Young students in tough neighborhoods find support via an app

Samantha Pratt was in her second year of teaching in Liberty City when she decided to start each class with an open discussion, asking students to talk about whatever was on their minds.

Because many of Pratt’s students come from impoverished backgrounds and difficult neighborhoods, they had a lot to talk about: gunfire, drug use and chronic illnesses affecting their families.

“A student came in one day and said they saw someone die in front of their house,” Pratt said. How could they learn with such heavy hearts? she wondered.

She began letting students record their emotional well-being on an iPad — and an idea for an app was born.

Research revealed that Miami-Dade schools have just one mental health counselor for every 533 students. That means that a high school with 1,000 students has just two emotional support staff.

“Children in Miami-Dade are being under supported,” she said.

Her app, KlickEngage, is aimed at helping students clear their minds and helping teachers understand how to work with them more effectively.

KlickEngage won third place in the 2018 Miami Herald Business Plan Challenge. Judges said the app addressed a clear, urgent need. Pratt, a Teach for America alumnus, has participated in several business accelerators, and is partnering with major nonprofits and national organizations to help the business grow.

Here’s how the app works: Each morning, students check in on KlickEngage and rate their level of emotional well being. Depending on their response, they are directed to mindfulness and coping strategies. Teachers are also alerted to kids showing up as “red,” or in the highest state of stress, and can thus give them more one-on-one attention. The app will let teachers track student’s progress over time, enabling them to be proactive with students most at risk.

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“It’s about students being able to self-regulate — to name their emotions,” Pratt said.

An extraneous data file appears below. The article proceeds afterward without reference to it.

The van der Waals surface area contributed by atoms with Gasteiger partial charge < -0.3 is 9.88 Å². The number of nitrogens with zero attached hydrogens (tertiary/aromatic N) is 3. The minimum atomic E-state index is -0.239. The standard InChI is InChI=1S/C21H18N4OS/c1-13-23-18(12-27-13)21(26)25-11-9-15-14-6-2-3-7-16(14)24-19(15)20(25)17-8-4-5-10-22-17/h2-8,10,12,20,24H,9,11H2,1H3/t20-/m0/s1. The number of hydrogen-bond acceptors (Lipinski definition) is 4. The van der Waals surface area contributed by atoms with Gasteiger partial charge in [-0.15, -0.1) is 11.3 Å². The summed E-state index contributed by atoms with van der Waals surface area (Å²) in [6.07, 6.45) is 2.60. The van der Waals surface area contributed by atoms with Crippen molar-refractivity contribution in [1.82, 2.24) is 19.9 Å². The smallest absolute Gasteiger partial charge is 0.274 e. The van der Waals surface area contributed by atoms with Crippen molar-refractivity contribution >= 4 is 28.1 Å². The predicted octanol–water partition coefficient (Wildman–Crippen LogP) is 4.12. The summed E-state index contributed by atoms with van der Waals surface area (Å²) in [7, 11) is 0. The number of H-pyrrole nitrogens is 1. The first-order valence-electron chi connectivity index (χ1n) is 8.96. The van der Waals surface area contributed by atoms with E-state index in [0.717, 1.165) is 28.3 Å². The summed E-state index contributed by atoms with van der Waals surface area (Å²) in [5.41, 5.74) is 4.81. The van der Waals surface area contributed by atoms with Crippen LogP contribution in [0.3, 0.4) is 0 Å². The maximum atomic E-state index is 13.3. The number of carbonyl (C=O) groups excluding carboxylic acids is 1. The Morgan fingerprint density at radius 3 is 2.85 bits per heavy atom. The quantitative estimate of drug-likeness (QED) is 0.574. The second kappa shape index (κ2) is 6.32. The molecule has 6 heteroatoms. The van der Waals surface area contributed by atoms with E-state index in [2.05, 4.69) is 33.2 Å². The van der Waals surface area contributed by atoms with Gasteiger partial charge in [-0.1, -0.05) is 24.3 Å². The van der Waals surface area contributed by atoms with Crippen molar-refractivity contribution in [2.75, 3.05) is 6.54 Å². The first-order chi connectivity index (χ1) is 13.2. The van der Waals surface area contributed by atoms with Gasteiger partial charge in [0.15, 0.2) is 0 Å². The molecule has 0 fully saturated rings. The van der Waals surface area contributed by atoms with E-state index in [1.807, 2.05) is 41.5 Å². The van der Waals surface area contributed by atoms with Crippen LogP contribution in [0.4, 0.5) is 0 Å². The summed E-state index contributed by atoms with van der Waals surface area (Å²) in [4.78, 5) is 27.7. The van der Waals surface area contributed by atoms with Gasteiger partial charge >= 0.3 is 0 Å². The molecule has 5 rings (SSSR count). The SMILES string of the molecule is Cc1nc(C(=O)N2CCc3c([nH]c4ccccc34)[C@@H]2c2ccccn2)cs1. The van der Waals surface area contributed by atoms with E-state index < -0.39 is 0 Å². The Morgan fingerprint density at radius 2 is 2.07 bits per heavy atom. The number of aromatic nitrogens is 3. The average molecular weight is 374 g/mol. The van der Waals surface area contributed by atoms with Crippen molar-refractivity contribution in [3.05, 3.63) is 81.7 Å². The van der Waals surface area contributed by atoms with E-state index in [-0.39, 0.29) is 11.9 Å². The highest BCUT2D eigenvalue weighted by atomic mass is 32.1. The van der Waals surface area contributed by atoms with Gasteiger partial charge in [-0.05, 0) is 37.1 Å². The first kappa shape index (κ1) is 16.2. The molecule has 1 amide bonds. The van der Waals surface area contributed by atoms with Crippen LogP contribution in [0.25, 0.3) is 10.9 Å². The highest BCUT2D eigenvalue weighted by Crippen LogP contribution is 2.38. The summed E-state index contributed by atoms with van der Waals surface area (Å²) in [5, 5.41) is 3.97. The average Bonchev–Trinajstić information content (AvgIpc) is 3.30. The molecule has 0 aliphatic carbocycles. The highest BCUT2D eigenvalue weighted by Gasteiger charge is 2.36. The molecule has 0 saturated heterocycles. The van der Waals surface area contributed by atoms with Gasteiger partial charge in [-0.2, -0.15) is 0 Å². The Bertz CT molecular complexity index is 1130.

This year, Pratt tested the concept with a fourth-grade class. The feedback from students was so overwhelming that other teachers now want to give it a try.

“This pilot demonstrated that students not only enjoyed participating in KlickEngage, but also came to rely on the consistency,” she wrote in her original pitch for the Challenge. “Students have expressed a desire to be able to re-report their feelings throughout the day as they change. They also wanted to be able to digitally engage with coping tools.”

She is now developing the app with the help of Miami-based Bushido Lab, a boutique coding firm, and working with another business partner she met through Teach for America.

The plan is to sell the app to schools and school districts, which would distribute the app quickly and be more manageable than individual sales. Individual teachers also will be able to download the app.

She is seeking seed funding to commission Bushido Lab to create a basic prototype to be launched by the coming academic year. A full-scale prototype will cost approximately $40,000.

Now in her third year with Miami-Dade schools, Pratt will attend Harvard’s graduate school of education next year and continue developing KlickEngage.

“We need to be reaching every single student in low income schools every single day,” she said.

This article has been updated.

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